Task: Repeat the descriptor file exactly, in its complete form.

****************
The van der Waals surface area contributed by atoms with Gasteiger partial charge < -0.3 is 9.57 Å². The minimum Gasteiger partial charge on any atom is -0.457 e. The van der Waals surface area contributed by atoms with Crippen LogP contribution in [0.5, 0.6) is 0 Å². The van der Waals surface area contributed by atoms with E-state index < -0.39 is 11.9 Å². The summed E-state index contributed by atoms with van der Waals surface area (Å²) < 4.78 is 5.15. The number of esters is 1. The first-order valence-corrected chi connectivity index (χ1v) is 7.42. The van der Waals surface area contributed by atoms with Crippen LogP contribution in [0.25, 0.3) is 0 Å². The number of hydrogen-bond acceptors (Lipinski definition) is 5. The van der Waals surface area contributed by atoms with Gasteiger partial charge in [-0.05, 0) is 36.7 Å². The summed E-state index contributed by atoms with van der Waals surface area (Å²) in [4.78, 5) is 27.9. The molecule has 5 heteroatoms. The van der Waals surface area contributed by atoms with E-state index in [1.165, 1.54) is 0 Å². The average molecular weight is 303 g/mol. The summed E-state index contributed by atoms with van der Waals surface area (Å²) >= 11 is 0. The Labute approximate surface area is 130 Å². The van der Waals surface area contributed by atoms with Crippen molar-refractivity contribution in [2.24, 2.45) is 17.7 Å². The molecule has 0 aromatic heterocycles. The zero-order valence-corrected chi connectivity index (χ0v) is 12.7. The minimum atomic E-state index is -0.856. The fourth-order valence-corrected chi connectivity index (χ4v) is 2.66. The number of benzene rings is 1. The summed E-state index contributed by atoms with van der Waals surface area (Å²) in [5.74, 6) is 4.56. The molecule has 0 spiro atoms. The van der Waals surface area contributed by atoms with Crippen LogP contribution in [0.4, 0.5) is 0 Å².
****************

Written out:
The van der Waals surface area contributed by atoms with Gasteiger partial charge < -0.3 is 9.57 Å². The minimum Gasteiger partial charge on any atom is -0.457 e. The van der Waals surface area contributed by atoms with Crippen LogP contribution in [0.5, 0.6) is 0 Å². The van der Waals surface area contributed by atoms with E-state index < -0.39 is 11.9 Å². The summed E-state index contributed by atoms with van der Waals surface area (Å²) < 4.78 is 5.15. The number of esters is 1. The first-order valence-corrected chi connectivity index (χ1v) is 7.42. The van der Waals surface area contributed by atoms with Crippen LogP contribution in [0.25, 0.3) is 0 Å². The number of hydrogen-bond acceptors (Lipinski definition) is 5. The van der Waals surface area contributed by atoms with Gasteiger partial charge in [-0.05, 0) is 36.7 Å². The summed E-state index contributed by atoms with van der Waals surface area (Å²) in [4.78, 5) is 27.9. The molecule has 5 heteroatoms. The van der Waals surface area contributed by atoms with E-state index in [1.165, 1.54) is 0 Å². The average molecular weight is 303 g/mol. The summed E-state index contributed by atoms with van der Waals surface area (Å²) >= 11 is 0. The Labute approximate surface area is 130 Å². The van der Waals surface area contributed by atoms with Crippen molar-refractivity contribution in [2.24, 2.45) is 17.7 Å². The molecule has 0 aromatic heterocycles. The zero-order valence-corrected chi connectivity index (χ0v) is 12.7. The minimum atomic E-state index is -0.856. The fourth-order valence-corrected chi connectivity index (χ4v) is 2.66. The number of benzene rings is 1. The summed E-state index contributed by atoms with van der Waals surface area (Å²) in [5.74, 6) is 4.56. The molecule has 0 spiro atoms. The van der Waals surface area contributed by atoms with Crippen LogP contribution in [0.4, 0.5) is 0 Å².